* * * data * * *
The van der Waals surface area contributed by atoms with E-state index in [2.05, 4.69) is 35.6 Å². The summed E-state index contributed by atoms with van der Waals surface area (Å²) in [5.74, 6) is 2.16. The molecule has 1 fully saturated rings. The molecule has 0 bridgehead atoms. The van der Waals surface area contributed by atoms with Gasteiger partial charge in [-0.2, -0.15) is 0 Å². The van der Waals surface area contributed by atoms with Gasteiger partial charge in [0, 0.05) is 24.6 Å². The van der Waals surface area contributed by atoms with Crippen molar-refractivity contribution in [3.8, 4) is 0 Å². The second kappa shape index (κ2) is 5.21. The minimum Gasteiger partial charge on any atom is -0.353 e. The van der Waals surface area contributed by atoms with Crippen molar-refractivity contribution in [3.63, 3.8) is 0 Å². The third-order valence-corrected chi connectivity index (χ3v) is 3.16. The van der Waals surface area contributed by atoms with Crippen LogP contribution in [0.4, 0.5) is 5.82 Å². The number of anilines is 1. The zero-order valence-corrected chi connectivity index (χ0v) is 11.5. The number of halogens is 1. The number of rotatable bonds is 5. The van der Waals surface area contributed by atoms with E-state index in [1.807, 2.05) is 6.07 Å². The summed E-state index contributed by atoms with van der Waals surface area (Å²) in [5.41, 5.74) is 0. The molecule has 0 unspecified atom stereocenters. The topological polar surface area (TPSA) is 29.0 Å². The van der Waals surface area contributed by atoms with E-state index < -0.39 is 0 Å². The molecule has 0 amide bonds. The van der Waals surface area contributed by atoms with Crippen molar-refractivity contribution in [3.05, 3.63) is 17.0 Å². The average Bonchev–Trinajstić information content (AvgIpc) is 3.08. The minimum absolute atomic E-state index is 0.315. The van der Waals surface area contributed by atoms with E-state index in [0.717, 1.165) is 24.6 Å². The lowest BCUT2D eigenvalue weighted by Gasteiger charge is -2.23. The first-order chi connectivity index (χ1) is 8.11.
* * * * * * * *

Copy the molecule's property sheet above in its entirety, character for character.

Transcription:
The van der Waals surface area contributed by atoms with E-state index in [2.05, 4.69) is 35.6 Å². The summed E-state index contributed by atoms with van der Waals surface area (Å²) in [5.74, 6) is 2.16. The molecule has 1 fully saturated rings. The molecule has 0 bridgehead atoms. The van der Waals surface area contributed by atoms with Gasteiger partial charge in [-0.2, -0.15) is 0 Å². The van der Waals surface area contributed by atoms with Gasteiger partial charge in [0, 0.05) is 24.6 Å². The van der Waals surface area contributed by atoms with Crippen molar-refractivity contribution in [3.8, 4) is 0 Å². The second kappa shape index (κ2) is 5.21. The minimum Gasteiger partial charge on any atom is -0.353 e. The van der Waals surface area contributed by atoms with Crippen molar-refractivity contribution in [3.63, 3.8) is 0 Å². The third-order valence-corrected chi connectivity index (χ3v) is 3.16. The van der Waals surface area contributed by atoms with Crippen LogP contribution in [0.4, 0.5) is 5.82 Å². The number of anilines is 1. The zero-order valence-corrected chi connectivity index (χ0v) is 11.5. The number of halogens is 1. The number of rotatable bonds is 5. The van der Waals surface area contributed by atoms with E-state index in [1.807, 2.05) is 6.07 Å². The summed E-state index contributed by atoms with van der Waals surface area (Å²) in [5.41, 5.74) is 0. The molecule has 0 unspecified atom stereocenters. The topological polar surface area (TPSA) is 29.0 Å². The van der Waals surface area contributed by atoms with E-state index < -0.39 is 0 Å². The molecule has 0 amide bonds. The van der Waals surface area contributed by atoms with Crippen molar-refractivity contribution in [3.05, 3.63) is 17.0 Å². The average Bonchev–Trinajstić information content (AvgIpc) is 3.08. The minimum absolute atomic E-state index is 0.315. The van der Waals surface area contributed by atoms with E-state index in [0.717, 1.165) is 24.6 Å². The lowest BCUT2D eigenvalue weighted by Gasteiger charge is -2.23. The first-order chi connectivity index (χ1) is 8.11.